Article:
The global COVID-19 pandemic has revealed a number of interesting issues about our society. One of them is that working from home (WFH) arrangements are not only possible, but in many instances more beneficial to employers and employees alike.
Indirect benefits of WFH arrangements are obvious and include: reduced traffic congestion (and incidental pollution levels); reduced need for office space and therefore, an automatic increase in profits; the ability for employers to source talented employees beyond the confines of usual geographical limitations; and greater flexibility for employees to cater to family commitments.
Although employers have had the ability to offer WFH arrangements for many years, until now, very few were willing to consider it seriously. Whatever their reasons, it is now clear that workplace systems can be altered and improved to the mutual benefit of employers and employees.
By way of analogy, consider how cramped economy-class flights are. While this may be viable for relatively short national flights, long-haul international flights are a different proposition. Although airlines know that sitting in confined spaces for lengthy periods of time can lead to deep vein thrombosis in some passengers, which can result in death, they have failed to improve seating design. All passengers would be better served if airlines made a simple change, increasing leg-room for economy-class passengers and reducing leg-room for business and first-class passengers.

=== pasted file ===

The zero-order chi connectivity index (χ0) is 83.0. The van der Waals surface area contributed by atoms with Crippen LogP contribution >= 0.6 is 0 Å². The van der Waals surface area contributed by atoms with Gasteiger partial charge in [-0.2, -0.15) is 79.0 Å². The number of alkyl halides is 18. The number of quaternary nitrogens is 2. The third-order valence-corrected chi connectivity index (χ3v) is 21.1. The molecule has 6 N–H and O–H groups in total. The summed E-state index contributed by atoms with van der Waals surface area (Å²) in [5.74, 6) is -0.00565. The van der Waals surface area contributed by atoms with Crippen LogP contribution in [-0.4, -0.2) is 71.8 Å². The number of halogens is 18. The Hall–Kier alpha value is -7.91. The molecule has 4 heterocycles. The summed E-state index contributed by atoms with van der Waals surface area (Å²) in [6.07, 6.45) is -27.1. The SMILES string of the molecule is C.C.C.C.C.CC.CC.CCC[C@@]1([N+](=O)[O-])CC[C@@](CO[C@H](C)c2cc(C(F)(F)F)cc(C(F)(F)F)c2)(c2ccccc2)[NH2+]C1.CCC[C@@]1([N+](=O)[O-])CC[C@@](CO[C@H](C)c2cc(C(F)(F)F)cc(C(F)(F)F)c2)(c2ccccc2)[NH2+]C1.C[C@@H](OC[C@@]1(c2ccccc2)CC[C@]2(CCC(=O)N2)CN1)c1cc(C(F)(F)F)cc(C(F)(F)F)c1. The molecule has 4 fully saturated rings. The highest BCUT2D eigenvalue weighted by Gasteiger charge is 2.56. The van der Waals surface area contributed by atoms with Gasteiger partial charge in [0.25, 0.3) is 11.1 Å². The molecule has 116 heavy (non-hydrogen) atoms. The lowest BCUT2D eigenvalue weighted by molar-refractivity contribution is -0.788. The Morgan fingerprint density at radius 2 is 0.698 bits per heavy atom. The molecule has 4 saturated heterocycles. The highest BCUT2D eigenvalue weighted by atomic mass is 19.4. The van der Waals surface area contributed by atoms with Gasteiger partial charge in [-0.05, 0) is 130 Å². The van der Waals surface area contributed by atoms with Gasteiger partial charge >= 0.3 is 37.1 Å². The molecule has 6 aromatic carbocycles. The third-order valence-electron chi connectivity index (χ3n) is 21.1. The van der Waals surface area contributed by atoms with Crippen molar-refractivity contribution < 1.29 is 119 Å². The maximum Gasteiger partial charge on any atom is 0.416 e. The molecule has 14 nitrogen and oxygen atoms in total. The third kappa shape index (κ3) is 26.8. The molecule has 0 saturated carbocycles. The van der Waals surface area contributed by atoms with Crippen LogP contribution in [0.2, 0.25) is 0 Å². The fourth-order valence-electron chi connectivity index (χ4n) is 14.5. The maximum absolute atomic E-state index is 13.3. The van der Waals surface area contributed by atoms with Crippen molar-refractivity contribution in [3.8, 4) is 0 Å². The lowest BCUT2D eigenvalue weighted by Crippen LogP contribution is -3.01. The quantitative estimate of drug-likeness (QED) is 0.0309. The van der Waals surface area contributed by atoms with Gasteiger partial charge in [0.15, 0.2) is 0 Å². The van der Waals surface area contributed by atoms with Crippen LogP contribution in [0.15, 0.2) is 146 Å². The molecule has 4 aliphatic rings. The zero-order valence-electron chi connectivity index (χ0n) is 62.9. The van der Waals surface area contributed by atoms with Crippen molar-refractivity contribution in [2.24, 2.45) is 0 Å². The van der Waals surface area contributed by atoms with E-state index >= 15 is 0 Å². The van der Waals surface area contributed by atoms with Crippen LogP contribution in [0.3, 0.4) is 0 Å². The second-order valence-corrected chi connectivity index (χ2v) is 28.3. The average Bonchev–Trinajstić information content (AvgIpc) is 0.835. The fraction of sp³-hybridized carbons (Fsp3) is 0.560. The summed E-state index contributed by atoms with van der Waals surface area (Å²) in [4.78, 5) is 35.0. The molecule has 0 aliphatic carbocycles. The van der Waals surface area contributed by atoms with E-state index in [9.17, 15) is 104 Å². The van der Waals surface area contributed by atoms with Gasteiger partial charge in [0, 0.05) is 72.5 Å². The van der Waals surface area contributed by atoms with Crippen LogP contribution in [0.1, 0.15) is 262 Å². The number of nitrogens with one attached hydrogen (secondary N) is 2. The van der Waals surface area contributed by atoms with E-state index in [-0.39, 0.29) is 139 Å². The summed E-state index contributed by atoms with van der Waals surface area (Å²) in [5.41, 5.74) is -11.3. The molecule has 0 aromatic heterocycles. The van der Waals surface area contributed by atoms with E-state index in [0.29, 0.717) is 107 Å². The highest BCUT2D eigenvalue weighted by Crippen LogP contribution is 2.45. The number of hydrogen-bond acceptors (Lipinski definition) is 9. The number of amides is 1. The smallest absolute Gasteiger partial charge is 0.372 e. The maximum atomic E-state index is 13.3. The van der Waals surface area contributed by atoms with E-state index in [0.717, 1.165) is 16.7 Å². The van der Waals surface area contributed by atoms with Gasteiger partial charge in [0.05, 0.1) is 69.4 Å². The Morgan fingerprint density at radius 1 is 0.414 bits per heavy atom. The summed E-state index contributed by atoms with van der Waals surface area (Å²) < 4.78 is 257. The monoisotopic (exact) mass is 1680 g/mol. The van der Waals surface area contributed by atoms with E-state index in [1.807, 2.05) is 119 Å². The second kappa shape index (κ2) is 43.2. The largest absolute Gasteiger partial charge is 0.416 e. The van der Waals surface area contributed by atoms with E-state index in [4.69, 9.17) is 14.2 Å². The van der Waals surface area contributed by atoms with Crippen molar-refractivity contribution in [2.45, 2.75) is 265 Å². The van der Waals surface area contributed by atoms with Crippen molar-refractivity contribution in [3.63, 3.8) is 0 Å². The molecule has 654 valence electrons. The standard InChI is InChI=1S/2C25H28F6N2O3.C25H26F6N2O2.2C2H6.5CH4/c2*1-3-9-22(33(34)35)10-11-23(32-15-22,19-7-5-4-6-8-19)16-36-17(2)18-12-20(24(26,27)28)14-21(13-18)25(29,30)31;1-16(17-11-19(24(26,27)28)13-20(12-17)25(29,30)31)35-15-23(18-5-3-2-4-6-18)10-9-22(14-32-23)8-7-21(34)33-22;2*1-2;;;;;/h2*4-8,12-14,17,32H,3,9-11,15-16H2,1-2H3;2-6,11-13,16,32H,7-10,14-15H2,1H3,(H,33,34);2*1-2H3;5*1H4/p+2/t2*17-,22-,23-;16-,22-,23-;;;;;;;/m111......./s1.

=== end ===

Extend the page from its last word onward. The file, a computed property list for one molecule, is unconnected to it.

As with our acceptance of unhealthy economy-class seating arrangements, so it is with unhealthy working arrangements. There is scope for significant changes to be made to systems of work which can improve “leg-room” and benefit society as a whole.
It would be sad if we waited for another event of global proportions before making improvements to our systems of work. This article by anthropologist James Suzman provides useful insight about the unsustainability of existing work habits. There is scope for significant improvements to be made to our existing work practices. The only question is whether employers who are in a position to implement these changes will have the willingness to do so.
Workplace Relations Advisor & Investigator